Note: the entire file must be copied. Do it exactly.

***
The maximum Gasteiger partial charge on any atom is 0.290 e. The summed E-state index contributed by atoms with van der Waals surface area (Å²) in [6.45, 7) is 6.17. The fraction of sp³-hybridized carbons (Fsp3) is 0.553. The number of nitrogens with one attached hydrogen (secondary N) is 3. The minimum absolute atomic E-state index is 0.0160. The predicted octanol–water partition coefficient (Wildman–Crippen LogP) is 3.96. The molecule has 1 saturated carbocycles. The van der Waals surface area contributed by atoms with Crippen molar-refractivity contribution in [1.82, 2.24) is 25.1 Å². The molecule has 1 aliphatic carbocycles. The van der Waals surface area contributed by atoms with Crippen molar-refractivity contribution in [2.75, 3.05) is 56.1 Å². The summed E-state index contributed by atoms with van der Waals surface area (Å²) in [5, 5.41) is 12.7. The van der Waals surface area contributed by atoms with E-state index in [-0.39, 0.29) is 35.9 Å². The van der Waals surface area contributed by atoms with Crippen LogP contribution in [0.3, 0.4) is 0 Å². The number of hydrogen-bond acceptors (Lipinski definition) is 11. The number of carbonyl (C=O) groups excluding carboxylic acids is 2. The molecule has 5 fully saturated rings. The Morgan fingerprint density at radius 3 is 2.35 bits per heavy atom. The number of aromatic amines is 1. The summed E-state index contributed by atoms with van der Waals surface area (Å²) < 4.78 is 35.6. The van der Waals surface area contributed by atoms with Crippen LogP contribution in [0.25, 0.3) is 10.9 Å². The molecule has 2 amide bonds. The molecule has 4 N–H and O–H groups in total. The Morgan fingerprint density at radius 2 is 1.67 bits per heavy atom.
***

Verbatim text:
The maximum Gasteiger partial charge on any atom is 0.290 e. The summed E-state index contributed by atoms with van der Waals surface area (Å²) in [6.45, 7) is 6.17. The fraction of sp³-hybridized carbons (Fsp3) is 0.553. The number of nitrogens with one attached hydrogen (secondary N) is 3. The minimum absolute atomic E-state index is 0.0160. The predicted octanol–water partition coefficient (Wildman–Crippen LogP) is 3.96. The molecule has 1 saturated carbocycles. The van der Waals surface area contributed by atoms with Crippen molar-refractivity contribution in [1.82, 2.24) is 25.1 Å². The molecule has 1 aliphatic carbocycles. The van der Waals surface area contributed by atoms with Crippen molar-refractivity contribution in [2.75, 3.05) is 56.1 Å². The summed E-state index contributed by atoms with van der Waals surface area (Å²) in [5, 5.41) is 12.7. The van der Waals surface area contributed by atoms with E-state index in [-0.39, 0.29) is 35.9 Å². The van der Waals surface area contributed by atoms with Crippen LogP contribution in [0.3, 0.4) is 0 Å². The number of hydrogen-bond acceptors (Lipinski definition) is 11. The number of carbonyl (C=O) groups excluding carboxylic acids is 2. The molecule has 5 fully saturated rings. The Morgan fingerprint density at radius 3 is 2.35 bits per heavy atom. The number of aromatic amines is 1. The summed E-state index contributed by atoms with van der Waals surface area (Å²) < 4.78 is 35.6. The van der Waals surface area contributed by atoms with Crippen LogP contribution in [0.25, 0.3) is 10.9 Å². The molecule has 2 amide bonds. The molecule has 4 N–H and O–H groups in total. The Morgan fingerprint density at radius 2 is 1.67 bits per heavy atom.